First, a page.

Attila, We could make up imaginary scenarios all day long, but there is no need to, the world is full of old bonsai.
As mentioned, John Naka's Goshin has changed and been under the care of a few different people, but is will always be John Naka's creation. - https://www.bonsai-nbf.org/site/north_american.html
Masaru Yamaki's "Hiroshima Survivor" is a Japanese White Pine that has been around for generations before being donated to what is now the National Bonsai & Penjing Museum. Countless caretakers have worked on this tree, they all have left a slight mark but the tree remains a creation of Masaru Yamaki. - https://www.bonsai-nbf.org/site/japanese2.html
Attila Soos wrote:
I don't think that the comparison is fair. When restoring a famous painting, the restaurators have accurate and extensive guidelines to follow. They have detailed records, as to how the work should look like.
Shinji Suzuki took on the task of maintaining (restoring) a famous Tokugawa bonsai and was very careful not to restyle, but to restore. Does he get the credit for creation? No, just for the Restoration. - http://www.internationalbonsai.com/ibm/ ... rticle.pdf
There are detailed records of bonsai restorations also, the tree itself often holds the record in the form of branch placement, scars, grafts, etc and there are often even photos, Larz Anderson's collection is documented quite well, even considering the age of the trees.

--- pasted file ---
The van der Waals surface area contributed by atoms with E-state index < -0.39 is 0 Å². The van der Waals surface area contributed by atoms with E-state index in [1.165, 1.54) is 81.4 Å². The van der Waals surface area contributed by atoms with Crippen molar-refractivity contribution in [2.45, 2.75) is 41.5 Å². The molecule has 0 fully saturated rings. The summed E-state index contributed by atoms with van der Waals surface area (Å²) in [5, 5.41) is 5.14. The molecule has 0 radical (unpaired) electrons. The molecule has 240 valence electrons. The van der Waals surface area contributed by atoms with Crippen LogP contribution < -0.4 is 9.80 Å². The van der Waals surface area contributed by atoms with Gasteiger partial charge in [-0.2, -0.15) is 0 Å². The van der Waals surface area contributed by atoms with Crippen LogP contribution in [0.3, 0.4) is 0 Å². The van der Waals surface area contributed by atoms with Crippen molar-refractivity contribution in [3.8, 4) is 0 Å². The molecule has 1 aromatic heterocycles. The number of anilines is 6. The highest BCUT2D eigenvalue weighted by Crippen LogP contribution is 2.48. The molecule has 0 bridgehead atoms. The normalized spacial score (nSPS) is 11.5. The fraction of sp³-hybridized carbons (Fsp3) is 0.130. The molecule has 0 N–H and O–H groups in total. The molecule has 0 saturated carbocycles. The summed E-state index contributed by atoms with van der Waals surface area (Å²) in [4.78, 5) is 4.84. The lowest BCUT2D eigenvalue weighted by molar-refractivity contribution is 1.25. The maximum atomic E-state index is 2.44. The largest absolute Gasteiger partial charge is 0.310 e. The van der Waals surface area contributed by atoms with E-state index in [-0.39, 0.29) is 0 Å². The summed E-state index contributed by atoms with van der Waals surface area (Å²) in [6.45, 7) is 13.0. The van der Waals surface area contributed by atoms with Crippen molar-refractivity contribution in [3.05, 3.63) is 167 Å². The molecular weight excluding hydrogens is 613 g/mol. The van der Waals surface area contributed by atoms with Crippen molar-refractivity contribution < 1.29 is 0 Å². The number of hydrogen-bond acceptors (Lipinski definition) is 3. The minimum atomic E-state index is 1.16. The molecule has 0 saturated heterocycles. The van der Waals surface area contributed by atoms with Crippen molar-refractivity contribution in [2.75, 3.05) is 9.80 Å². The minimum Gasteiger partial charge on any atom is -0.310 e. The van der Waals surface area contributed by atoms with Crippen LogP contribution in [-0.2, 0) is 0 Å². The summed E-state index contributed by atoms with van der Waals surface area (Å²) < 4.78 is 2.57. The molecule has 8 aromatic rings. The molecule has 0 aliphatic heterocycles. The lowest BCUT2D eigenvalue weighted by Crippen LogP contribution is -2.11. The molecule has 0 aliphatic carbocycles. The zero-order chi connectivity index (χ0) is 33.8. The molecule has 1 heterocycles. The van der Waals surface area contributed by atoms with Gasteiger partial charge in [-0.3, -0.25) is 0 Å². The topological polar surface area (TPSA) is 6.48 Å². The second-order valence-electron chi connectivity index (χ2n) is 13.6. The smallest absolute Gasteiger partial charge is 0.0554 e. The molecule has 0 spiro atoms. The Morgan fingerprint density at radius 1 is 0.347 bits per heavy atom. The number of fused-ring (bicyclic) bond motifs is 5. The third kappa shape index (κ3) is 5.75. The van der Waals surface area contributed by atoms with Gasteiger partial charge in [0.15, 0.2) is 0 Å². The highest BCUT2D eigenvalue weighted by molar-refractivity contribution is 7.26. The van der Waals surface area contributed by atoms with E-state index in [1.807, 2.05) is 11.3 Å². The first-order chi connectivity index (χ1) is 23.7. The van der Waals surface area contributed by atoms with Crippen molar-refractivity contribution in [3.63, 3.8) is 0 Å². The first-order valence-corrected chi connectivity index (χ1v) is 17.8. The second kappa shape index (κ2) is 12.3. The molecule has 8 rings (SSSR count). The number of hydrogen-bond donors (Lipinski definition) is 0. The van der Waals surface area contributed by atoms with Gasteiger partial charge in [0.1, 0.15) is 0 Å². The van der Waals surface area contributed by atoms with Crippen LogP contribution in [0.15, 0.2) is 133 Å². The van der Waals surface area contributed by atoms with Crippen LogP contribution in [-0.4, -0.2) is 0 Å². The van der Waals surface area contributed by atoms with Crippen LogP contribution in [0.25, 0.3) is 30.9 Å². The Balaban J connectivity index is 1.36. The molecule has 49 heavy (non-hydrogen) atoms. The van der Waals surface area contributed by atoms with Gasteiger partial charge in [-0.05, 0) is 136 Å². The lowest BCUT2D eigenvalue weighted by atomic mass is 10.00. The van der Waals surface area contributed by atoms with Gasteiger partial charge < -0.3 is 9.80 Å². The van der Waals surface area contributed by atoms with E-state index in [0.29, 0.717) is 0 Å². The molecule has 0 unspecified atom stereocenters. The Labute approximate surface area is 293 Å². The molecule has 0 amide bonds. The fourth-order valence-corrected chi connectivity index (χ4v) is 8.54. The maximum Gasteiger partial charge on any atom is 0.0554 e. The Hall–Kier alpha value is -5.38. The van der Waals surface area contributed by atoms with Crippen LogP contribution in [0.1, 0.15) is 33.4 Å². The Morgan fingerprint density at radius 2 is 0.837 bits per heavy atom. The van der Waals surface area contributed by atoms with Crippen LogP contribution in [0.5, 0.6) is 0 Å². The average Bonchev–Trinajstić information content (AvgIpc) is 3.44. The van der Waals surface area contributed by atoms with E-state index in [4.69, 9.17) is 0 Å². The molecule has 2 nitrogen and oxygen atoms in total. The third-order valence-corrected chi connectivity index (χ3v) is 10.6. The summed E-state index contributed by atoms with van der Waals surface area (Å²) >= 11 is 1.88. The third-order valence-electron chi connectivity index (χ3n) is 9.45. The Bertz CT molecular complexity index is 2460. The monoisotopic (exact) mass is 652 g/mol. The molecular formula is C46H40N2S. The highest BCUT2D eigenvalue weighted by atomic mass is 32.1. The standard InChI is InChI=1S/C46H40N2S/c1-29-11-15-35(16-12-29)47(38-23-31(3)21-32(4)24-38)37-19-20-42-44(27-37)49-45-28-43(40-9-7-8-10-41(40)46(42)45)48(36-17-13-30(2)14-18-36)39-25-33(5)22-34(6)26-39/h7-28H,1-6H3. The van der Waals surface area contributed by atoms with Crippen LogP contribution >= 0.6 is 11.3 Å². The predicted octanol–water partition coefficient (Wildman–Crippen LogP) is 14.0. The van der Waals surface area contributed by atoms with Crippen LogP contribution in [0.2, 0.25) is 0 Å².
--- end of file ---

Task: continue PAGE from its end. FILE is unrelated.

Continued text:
Speaking of Larz, here's an example for Attila,
The Larz Anderson Bonsai Collection at Harvard is home to trees imported from Japan around 1913, when he died in 1937 the collection was donated to Harvard, later after his wife's death the remaining trees went there as well. No one knew how to care for them, many tried and many trees were lost but eventually things came around on about 1962 and the trees were cared for and maintained well enough for them to survive. Here, some 90 plus years later, guess who gets the credit? BUT he didn't create them!
Some of the bonsai like the Hinoki Cypress were started in 1787, the original creator's name is lost to history, so the collector received the credit. However,since we dealing with such old trees where the information of the creator has been lost, the absence of the credit is forgivable, especially since Larz never claimed, nor does the collection now lead anyone to believe that these were his creations.
- http://www.arboretum.harvard.edu/plants ... intro.html
It is also interesting to note that all the collections such as the national Collection attribute the creation to the artist, when known and not to the following caretakers, no matter what maintenance or changes are made and no matter if the original artist is known or not.
I think the major difference we have here is that some are talking about antibody's bonsai, where I am talking about the high quality pieces that make the grade as art. Napkin holders and ashtrays at a craft show are seldom signed by the artist, they are so common, no one really cares, they are not unique pieces of art...on the other hand wildlife paintings sold at the same show are signed and often are considered art.